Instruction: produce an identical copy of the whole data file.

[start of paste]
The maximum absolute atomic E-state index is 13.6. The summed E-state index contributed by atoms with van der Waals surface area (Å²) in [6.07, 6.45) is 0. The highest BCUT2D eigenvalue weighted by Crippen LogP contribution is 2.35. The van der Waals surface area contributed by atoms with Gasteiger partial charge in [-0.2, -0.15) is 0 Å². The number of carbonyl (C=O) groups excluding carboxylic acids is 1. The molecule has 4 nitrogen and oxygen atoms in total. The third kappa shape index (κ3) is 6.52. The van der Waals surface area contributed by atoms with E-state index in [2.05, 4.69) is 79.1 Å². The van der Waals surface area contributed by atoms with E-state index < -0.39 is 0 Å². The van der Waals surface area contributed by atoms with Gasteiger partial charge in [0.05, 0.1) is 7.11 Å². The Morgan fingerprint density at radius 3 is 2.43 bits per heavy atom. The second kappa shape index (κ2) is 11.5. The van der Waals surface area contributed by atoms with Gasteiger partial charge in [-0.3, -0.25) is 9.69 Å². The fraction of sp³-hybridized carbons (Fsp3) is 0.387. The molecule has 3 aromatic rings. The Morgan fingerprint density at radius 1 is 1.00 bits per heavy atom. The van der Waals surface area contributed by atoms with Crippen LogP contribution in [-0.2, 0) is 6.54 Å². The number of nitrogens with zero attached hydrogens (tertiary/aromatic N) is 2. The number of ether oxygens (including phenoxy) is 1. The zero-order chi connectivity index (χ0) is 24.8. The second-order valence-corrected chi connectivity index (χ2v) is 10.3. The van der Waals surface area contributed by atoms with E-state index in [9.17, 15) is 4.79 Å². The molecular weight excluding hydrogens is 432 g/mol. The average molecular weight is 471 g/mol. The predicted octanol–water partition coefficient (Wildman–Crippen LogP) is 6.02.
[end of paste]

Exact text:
The maximum absolute atomic E-state index is 13.6. The summed E-state index contributed by atoms with van der Waals surface area (Å²) in [6.07, 6.45) is 0. The highest BCUT2D eigenvalue weighted by Crippen LogP contribution is 2.35. The van der Waals surface area contributed by atoms with Gasteiger partial charge in [-0.2, -0.15) is 0 Å². The number of carbonyl (C=O) groups excluding carboxylic acids is 1. The molecule has 4 nitrogen and oxygen atoms in total. The third kappa shape index (κ3) is 6.52. The van der Waals surface area contributed by atoms with E-state index in [2.05, 4.69) is 79.1 Å². The van der Waals surface area contributed by atoms with E-state index < -0.39 is 0 Å². The van der Waals surface area contributed by atoms with Gasteiger partial charge in [0.05, 0.1) is 7.11 Å². The Morgan fingerprint density at radius 3 is 2.43 bits per heavy atom. The second kappa shape index (κ2) is 11.5. The van der Waals surface area contributed by atoms with Gasteiger partial charge in [-0.3, -0.25) is 9.69 Å². The fraction of sp³-hybridized carbons (Fsp3) is 0.387. The molecule has 3 aromatic rings. The Morgan fingerprint density at radius 1 is 1.00 bits per heavy atom. The van der Waals surface area contributed by atoms with Crippen LogP contribution in [-0.2, 0) is 6.54 Å². The number of nitrogens with zero attached hydrogens (tertiary/aromatic N) is 2. The number of ether oxygens (including phenoxy) is 1. The zero-order chi connectivity index (χ0) is 24.8. The second-order valence-corrected chi connectivity index (χ2v) is 10.3. The van der Waals surface area contributed by atoms with E-state index in [9.17, 15) is 4.79 Å². The molecular weight excluding hydrogens is 432 g/mol. The average molecular weight is 471 g/mol. The predicted octanol–water partition coefficient (Wildman–Crippen LogP) is 6.02.